This past summer brought us the gigantic Rim fire that devastated Yosemite National Park and surrounding communities. Over 4,900 firefighters operated under a unified command, however when the fire crossed over into the boundary between state and national park land, the National Park Service took a very different approach than Cal Fires (California Department of Forestry and Fire Protection).
Cal Fires mandate is to suppress fires by throwing as much manpower and equipment at the fire, with the goal to put out a fire as early as possible and avoid having a larger fire. The National Park Service follows a policy called “fire use” which accepts fire as a naturally occurring process and a useful tool. While fire managers work to suppress blazes inside of parks that threaten structures or endangers people, fires burning in more remote areas within a National Park are allowed to burn themselves out. This is a more science based approach to fire fighting, used in a similar manner to forest thinning or controlled burns. Park areas are mapped and frequency of natural fires going through an area are maintained. If a fire strikes an area that has not burned within the prescribed historical record, the prescription for for that area may be to let the fire burn.
Cal Fires approach is much different. Regardless of how the fire started, human or natural causes, they are going to work to suppress the fires and put it out. This approach make sense considering the state agencies mandate to protect 31 million acres of private land, millions of acres of forests owned by timber companies and responsibility to protect hundreds of small communities from wildfires. However, this same approach of suppression leads to vast accumulation of old, dead or dying trees, shrubs and habitats that when ignited, lead to tremendous, out of control wild land fires critics claim could and should be avoided through a more natural scientific approach as employed by the Park Service.
However, the Park Service followed this strategy with the great Yellowstone fire in 1988, allowing 706,000 acres of this historic park to burn, almost a third of the entire park. This was a precursor to todays mega fires, prior to 1988, the largest fire in Yellowstone burned 25,000 acres. The fire, started by a lightening strike in June, struck at a time of a severe drought. The Park Service monitored the fire and allowed it to burn unimpeded through the park for over a month. Eventually, it took over 25,000 personnel, including two marine battalions, and 10 million gallons of water to put out the fire, which was extinguished by rain and snow in mid November. In this instance, the Let it Burn philosophy turned out to be a disasterous decision.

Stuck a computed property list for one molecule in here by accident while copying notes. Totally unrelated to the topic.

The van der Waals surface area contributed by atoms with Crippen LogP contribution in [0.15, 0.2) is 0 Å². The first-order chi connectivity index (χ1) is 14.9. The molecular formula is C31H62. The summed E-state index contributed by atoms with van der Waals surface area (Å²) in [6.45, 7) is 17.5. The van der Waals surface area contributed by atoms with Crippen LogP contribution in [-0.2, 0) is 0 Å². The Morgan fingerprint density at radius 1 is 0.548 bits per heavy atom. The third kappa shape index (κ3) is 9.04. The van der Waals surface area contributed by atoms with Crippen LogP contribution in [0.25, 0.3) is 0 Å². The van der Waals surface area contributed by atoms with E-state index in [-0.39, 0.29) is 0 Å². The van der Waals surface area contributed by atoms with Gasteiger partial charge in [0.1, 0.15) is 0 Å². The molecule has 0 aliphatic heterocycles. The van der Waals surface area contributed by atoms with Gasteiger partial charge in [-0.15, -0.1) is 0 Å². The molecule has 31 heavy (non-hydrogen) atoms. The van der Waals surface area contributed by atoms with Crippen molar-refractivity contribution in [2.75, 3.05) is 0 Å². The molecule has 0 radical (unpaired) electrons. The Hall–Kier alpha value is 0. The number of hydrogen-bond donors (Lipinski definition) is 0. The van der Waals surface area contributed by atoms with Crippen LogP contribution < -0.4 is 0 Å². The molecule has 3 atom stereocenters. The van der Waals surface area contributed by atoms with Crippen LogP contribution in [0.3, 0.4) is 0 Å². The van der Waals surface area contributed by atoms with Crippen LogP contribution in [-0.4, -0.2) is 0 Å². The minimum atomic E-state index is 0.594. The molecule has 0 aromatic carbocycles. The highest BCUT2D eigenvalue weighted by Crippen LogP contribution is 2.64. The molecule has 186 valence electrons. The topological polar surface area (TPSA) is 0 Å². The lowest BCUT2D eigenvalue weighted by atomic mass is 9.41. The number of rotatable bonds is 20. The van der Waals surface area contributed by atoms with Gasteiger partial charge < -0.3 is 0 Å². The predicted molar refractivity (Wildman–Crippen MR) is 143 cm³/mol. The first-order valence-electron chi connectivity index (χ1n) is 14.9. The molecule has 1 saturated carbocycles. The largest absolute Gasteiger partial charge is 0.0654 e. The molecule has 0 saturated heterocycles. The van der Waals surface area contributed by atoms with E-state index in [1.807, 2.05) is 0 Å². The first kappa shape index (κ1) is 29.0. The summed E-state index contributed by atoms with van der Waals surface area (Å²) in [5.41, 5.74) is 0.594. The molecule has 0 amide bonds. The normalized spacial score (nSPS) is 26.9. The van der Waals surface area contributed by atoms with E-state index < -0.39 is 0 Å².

Let it Burn or Suppress It? There is good logic in both policies and fire managers are forced to make tough decisions. However, I am extremely grateful of the decision made by Cal Fires to successfully protect and defend groves of historic redwood trees in near Yosemite Park. What a horrible price we would have paid had we stood by and done nothing, allowing fire to consume the redwoods under the policy that fire is a natural component for redwood habitats.
As the California drought continues to intensify, 2014 stands to be the driest year on record. Coupled with global warming and diminished water resources, California could experience a continuation of monstrous wild land fires within our state and national parks and monuments. Can we afford to simply let our historic parks burn as part of the natural scheme? If we took that approach, we most likely would have lost the historic Redwood Groves in and around Yosemite National Park. Can we afford to continually suppress wild land fires? Difficult decisions for all of us to contemplate.
Attached are two articles from the Los Angeles Times about the Rim Fire fire fighting policies and the risky attempt to save the redwood groves from fire. Interesting reading and thoughts for our next great wild fire.